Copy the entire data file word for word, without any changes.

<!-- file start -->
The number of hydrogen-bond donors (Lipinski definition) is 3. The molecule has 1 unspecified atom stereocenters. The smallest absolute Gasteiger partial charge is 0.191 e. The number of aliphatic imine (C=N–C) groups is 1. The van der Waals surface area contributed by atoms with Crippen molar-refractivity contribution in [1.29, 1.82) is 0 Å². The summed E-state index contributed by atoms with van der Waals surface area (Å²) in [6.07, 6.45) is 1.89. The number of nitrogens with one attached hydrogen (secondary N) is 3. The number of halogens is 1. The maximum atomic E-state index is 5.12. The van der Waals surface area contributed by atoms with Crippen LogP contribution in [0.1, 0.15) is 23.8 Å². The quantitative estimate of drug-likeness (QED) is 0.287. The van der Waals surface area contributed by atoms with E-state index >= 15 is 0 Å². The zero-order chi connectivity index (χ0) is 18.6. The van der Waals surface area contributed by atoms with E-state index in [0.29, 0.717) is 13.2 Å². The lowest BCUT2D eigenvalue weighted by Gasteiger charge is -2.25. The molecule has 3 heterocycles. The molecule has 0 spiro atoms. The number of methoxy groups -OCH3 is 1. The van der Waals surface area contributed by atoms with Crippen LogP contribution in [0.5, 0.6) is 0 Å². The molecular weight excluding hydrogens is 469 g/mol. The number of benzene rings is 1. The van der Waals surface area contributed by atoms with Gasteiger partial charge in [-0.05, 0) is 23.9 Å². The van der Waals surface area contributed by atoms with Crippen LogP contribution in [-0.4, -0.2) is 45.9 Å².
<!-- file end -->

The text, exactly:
The number of hydrogen-bond donors (Lipinski definition) is 3. The molecule has 1 unspecified atom stereocenters. The smallest absolute Gasteiger partial charge is 0.191 e. The number of aliphatic imine (C=N–C) groups is 1. The van der Waals surface area contributed by atoms with Crippen molar-refractivity contribution in [1.29, 1.82) is 0 Å². The summed E-state index contributed by atoms with van der Waals surface area (Å²) in [6.07, 6.45) is 1.89. The number of nitrogens with one attached hydrogen (secondary N) is 3. The number of halogens is 1. The maximum atomic E-state index is 5.12. The van der Waals surface area contributed by atoms with Crippen LogP contribution in [0.1, 0.15) is 23.8 Å². The quantitative estimate of drug-likeness (QED) is 0.287. The van der Waals surface area contributed by atoms with E-state index >= 15 is 0 Å². The zero-order chi connectivity index (χ0) is 18.6. The van der Waals surface area contributed by atoms with E-state index in [0.29, 0.717) is 13.2 Å². The lowest BCUT2D eigenvalue weighted by Gasteiger charge is -2.25. The molecule has 3 heterocycles. The molecule has 0 spiro atoms. The number of methoxy groups -OCH3 is 1. The van der Waals surface area contributed by atoms with Crippen LogP contribution in [0.5, 0.6) is 0 Å². The molecular weight excluding hydrogens is 469 g/mol. The number of benzene rings is 1. The van der Waals surface area contributed by atoms with Gasteiger partial charge in [-0.05, 0) is 23.9 Å². The van der Waals surface area contributed by atoms with Crippen LogP contribution in [-0.4, -0.2) is 45.9 Å².